professions.) When your young one mentions that she likes
animals, Barbie’s career advice is on point: “Do you want
to take care of them like a veterinarian or study them like
a zoologist?” No word on whether “electrical engineer” is
one of the career recommendations though. Perhaps the
IEEE could look into it.
Cloud-Centric Processing: Cogni Toys’ Dino.
Of course, Mattel isn’t the only toy company betting heavily
on the Io T: a slew of traditional suppliers and startups are
also in the game with a combination of strategies.
Some approaches rely more heavily on cloud-based
servers and less on local processing in the toy itself.
Cogni Toys’ Dino includes a Wi-Fi-enabled link to IBM’s
Watson cloud-based AI platform, so it doesn’t rely on
preprogrammed responses. The toy is reminiscent of
TV’s Barney but ditches purple in favor of pink, blue,
and green. With Watson’s help, Dino tells jokes, plays
games, and can search the Web for answers to children’s
questions. The leaders of tomorrow must be highly literate
and numerate, so Dino includes new vocabulary words and
math questions in its games and stories.
Wireless Connectivity Options
Wireless connectivity is a key element in any Io T
system, and toys are no exception.
For battery-powered applications, many industrial and
medical Io T devices use a low-rate protocol, such as IEEE
802.15.4, which forms the basis for ZigBee and Thread.
Although some toys use Bluetooth, the vast majority rely
on the IEEE 802.11 (Wi-Fi) specification because it is
ubiquitous in home-based wireless routers.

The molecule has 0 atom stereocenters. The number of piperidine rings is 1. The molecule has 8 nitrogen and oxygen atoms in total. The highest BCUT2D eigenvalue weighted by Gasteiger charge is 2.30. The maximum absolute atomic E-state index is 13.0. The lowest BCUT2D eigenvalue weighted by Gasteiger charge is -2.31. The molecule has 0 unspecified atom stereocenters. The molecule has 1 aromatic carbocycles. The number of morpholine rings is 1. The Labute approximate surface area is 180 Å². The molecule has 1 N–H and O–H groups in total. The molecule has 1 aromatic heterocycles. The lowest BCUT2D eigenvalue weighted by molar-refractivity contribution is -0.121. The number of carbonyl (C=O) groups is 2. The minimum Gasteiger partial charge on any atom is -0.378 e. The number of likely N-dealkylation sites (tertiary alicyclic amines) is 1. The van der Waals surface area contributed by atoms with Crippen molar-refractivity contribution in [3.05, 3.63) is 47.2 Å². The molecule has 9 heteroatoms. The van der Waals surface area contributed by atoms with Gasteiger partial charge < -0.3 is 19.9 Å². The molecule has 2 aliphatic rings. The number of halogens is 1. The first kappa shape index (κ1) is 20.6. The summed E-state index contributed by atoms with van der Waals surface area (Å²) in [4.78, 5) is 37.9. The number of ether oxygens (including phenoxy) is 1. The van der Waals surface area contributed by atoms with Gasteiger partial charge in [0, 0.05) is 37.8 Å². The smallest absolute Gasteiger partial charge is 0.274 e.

Another communication mechanism in the broader
Io T market is the mesh network, whereby edge nodes
communicate directly with each other in a peer-to-peer
scheme without a controlling gateway. As illustrated in
Figure 2, companies like Disney Research are developing
similar protocols for toy-to-toy communication that
extend the IEEE 802.11 Power Savings Mode (PSM) to
accommodate mesh use.
Security and Privacy in Connected Toys
Just like the rest of the Io T landscape, security is a
primary concern with connected toys—especially since
kids are involved.
Robust security requires hardening all elements of the
Io T chain, from edge node to cloud server. Toy Talk has
hooked up with HackerOne, a VC-backed company
headquartered in San Francisco that offers what they
claim is the first vulnerability coordination and bug bounty
platform. Through HackerOne, Toy Talk offers a monetary
reward for discovery of security-related issues in their
products. Qualifying categories include cross-site scripting,
SQP injection, and authentication flaws.
Privacy is another issue. Consumer advocates have
expressed concern that toys might be able to eavesdrop
on children and their families, especially since some
of the manufacturers also sell products and services to
intelligence and law enforcement agencies. Groups like the
Consumers Union and the Electronic Privacy Information
Center have filed complaints about other toys with the
FTC, alleging that they violate federal privacy laws.
Manufacturers are aware of the dangers. In common
with other suppliers, Toy Talk has a privacy page that
describes its policies regarding the collection of personal
information and how that information will be used.
Dino’s microphone is muted by default and becomes
active when the user presses a “Belly Button.” In
addition, the link to Watson is routed through platform
supplier Elemental Path’s gateway that customizes
responses to each child and has a database of answers
to common questions from likely owners, such as “why
can’t I eat candy for dinner?”
The Internet of Toys is on a tear: Juniper Research
forecasts that sales of smart-connected toys will reach
$8.4 billion by 2020. All of the big guys are investing
heavily, while the availability of low-cost Io T starter
kits, ready access to cognitive AI software, and crowd-funding dollars have led to a slew of startups. When the
dust settles, not all will have survived. Meanwhile, the
prospect of privacy and security litigation has the lawyers
circling lazily overhead. It should be an interesting couple
of years. ECN
Figure 2: Mickey meets multi-hop. Disney Research is extending
IEEE 802.11 to facilitate direct communication between toys
without needing a router. An outdoor game is one possible
application. (Source: Disney Research)